The city of La Crosse officially has new leadership after Mayor Mitch Reynolds and a new class of La Crosse Common Council members were sworn in Tuesday evening at city hall.
For some, the ceremony served as the first time back in the council chambers in more than a year after the pandemic turned most city government virtual, while for others it was their first time taking a seat at their new desks.
Mayor Reynolds can now officially assume his work as the 54th mayor of La Crosse, succeeding former Mayor Tim Kabat — both progressives — after he served two terms.
“We take office at an incredibly pivotal moment for our city. Those who call our community home have struggled, especially throughout the last year with the impacts of the pandemic. Those impacts felt enormously by those who are most vulnerable and marginalized, though all of us have worked through some sort of challenge, and we have more work to do,” Reynolds said during his first address as mayor.
Reynolds said it felt surreal to sit for the first time at the mayor’s desk in the chambers.
“Once you get in that chair and you really realize that you’re doing the business of the city,” he said, “the incredible impact of that really settles in.”
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His work began immediately this week with a meeting with Rep. Ron Kind on the PFAS contamination Wednesday morning, as well as meetings on the upcoming budget. He will also begin to receive mayoral briefings.
Reynolds said he worked with Kabat closely over the last two weeks since being elected to work toward a smooth transition, and called that collaboration an “extraordinary gift.”
As for first things on his agenda, Reynolds has already indicated he does not have a 100-day plan, but instead wants to focus on a broader set of issues.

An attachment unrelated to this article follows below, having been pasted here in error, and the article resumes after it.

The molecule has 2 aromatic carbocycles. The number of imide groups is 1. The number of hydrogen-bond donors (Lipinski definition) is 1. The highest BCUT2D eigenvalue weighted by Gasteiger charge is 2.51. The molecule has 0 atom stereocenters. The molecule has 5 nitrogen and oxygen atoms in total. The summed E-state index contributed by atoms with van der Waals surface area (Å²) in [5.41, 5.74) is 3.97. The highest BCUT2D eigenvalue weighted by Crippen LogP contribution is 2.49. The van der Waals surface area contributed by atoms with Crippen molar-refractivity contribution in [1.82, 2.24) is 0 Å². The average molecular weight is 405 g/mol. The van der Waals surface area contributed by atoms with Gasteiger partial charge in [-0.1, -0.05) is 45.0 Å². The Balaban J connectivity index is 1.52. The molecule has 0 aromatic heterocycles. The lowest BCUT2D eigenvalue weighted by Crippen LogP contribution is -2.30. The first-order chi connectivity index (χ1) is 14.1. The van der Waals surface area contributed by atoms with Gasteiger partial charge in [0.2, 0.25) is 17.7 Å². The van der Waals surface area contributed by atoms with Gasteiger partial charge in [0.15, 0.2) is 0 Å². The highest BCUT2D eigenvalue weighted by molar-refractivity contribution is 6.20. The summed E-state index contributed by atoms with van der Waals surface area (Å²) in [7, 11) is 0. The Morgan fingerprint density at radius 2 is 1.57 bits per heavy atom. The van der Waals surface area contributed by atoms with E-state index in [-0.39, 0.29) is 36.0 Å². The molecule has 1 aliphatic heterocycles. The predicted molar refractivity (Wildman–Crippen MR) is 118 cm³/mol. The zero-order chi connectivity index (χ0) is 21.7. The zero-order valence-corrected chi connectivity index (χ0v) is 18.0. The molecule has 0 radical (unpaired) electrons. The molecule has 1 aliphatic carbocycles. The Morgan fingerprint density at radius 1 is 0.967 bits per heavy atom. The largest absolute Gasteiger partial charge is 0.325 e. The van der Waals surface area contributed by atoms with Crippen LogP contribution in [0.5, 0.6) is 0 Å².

“Honestly I don’t have a number one. I have a number one through 22, and that really is, it’s less of one thing at a time and more a bunch of things that are going to be on my desk every single day that I have to deal with, and kind of keep those, all at super high priority level,” Reynolds said.
Kabat adjourned his final meeting just before the new officials were sworn in, thanking current, past and incoming council members and city staff, his family and the city for the support during his eight years in office, while offering advice to the incoming leadership.
“We all look forward to your stewardship and guidance on behalf of our fair city. We’re all rooting for you to succeed and to lead our community to greater heights of inclusion, compassion and prosperity for all residents,” he told Mayor Reynolds.
During his final remarks as mayor, Kabat emphasized collaboration and encouraged officials to listen and heed to the advice of city staff.
“Your leadership will be absolutely critical to improving the quality of life in our all of our neighborhoods for all of our residents, and I for one cannot wait to see what comes next,” he said.
Kabat was also honored with a key to the city from Reynolds, a longstanding tradition for transitioning administrations.
Former Council President Martin Gaul also offered advice as he said his goodbyes to the group Tuesday. In his role as president he often served as a connecting force for the council, and maintained a steadfast nonpartisan attitude. He urged the next term to “keep politics off the floor of the city council.”